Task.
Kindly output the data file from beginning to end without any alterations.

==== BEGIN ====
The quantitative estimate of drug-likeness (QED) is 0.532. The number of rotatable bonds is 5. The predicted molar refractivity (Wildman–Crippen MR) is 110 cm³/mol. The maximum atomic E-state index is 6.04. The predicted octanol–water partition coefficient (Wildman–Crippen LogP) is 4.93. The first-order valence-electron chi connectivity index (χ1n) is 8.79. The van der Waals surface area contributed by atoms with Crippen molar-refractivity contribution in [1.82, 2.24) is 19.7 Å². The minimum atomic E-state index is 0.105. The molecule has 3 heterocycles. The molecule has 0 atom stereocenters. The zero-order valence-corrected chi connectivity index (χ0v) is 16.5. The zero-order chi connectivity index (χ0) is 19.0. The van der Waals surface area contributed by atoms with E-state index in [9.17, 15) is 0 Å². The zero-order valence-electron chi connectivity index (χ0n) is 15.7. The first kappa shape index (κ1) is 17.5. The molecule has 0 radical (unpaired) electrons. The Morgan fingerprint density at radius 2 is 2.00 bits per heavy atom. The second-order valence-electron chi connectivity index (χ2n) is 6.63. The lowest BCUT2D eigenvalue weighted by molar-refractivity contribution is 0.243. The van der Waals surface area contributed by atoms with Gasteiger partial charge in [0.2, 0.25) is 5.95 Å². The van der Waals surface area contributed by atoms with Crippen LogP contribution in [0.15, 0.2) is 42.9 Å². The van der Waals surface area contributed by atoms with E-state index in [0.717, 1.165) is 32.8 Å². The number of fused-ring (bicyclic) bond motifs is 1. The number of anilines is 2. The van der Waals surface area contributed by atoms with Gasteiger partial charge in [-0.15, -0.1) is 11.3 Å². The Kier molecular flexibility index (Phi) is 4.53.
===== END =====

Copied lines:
The quantitative estimate of drug-likeness (QED) is 0.532. The number of rotatable bonds is 5. The predicted molar refractivity (Wildman–Crippen MR) is 110 cm³/mol. The maximum atomic E-state index is 6.04. The predicted octanol–water partition coefficient (Wildman–Crippen LogP) is 4.93. The first-order valence-electron chi connectivity index (χ1n) is 8.79. The van der Waals surface area contributed by atoms with Crippen molar-refractivity contribution in [1.82, 2.24) is 19.7 Å². The minimum atomic E-state index is 0.105. The molecule has 3 heterocycles. The molecule has 0 atom stereocenters. The zero-order valence-corrected chi connectivity index (χ0v) is 16.5. The zero-order chi connectivity index (χ0) is 19.0. The van der Waals surface area contributed by atoms with E-state index in [9.17, 15) is 0 Å². The zero-order valence-electron chi connectivity index (χ0n) is 15.7. The first kappa shape index (κ1) is 17.5. The molecule has 0 radical (unpaired) electrons. The Morgan fingerprint density at radius 2 is 2.00 bits per heavy atom. The second-order valence-electron chi connectivity index (χ2n) is 6.63. The lowest BCUT2D eigenvalue weighted by molar-refractivity contribution is 0.243. The van der Waals surface area contributed by atoms with Gasteiger partial charge in [0.2, 0.25) is 5.95 Å². The van der Waals surface area contributed by atoms with Crippen LogP contribution in [0.15, 0.2) is 42.9 Å². The van der Waals surface area contributed by atoms with E-state index in [0.717, 1.165) is 32.8 Å². The number of fused-ring (bicyclic) bond motifs is 1. The number of anilines is 2. The van der Waals surface area contributed by atoms with Gasteiger partial charge in [-0.15, -0.1) is 11.3 Å². The Kier molecular flexibility index (Phi) is 4.53.